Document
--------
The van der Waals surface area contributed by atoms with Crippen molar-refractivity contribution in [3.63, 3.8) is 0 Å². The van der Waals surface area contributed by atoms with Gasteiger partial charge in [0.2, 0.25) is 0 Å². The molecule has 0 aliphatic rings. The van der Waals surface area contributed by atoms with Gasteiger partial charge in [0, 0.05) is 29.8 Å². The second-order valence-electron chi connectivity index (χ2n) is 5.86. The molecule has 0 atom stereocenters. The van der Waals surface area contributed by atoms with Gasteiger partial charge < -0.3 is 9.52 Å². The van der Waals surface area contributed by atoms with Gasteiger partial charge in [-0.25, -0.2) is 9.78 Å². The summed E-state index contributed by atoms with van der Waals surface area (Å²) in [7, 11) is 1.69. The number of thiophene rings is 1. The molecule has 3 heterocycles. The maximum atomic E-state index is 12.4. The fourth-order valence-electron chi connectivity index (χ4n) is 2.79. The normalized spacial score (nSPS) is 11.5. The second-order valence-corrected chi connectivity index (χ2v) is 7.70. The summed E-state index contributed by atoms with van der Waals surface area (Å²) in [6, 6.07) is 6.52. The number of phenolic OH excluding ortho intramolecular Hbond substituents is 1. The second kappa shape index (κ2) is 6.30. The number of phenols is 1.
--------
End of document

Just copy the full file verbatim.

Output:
The van der Waals surface area contributed by atoms with Crippen molar-refractivity contribution in [3.63, 3.8) is 0 Å². The van der Waals surface area contributed by atoms with Gasteiger partial charge in [0.2, 0.25) is 0 Å². The molecule has 0 aliphatic rings. The van der Waals surface area contributed by atoms with Gasteiger partial charge in [0, 0.05) is 29.8 Å². The second-order valence-electron chi connectivity index (χ2n) is 5.86. The molecule has 0 atom stereocenters. The van der Waals surface area contributed by atoms with Gasteiger partial charge < -0.3 is 9.52 Å². The van der Waals surface area contributed by atoms with Gasteiger partial charge in [-0.25, -0.2) is 9.78 Å². The summed E-state index contributed by atoms with van der Waals surface area (Å²) in [7, 11) is 1.69. The number of thiophene rings is 1. The molecule has 3 heterocycles. The maximum atomic E-state index is 12.4. The fourth-order valence-electron chi connectivity index (χ4n) is 2.79. The normalized spacial score (nSPS) is 11.5. The second-order valence-corrected chi connectivity index (χ2v) is 7.70. The summed E-state index contributed by atoms with van der Waals surface area (Å²) in [6, 6.07) is 6.52. The number of phenolic OH excluding ortho intramolecular Hbond substituents is 1. The second kappa shape index (κ2) is 6.30. The number of phenols is 1.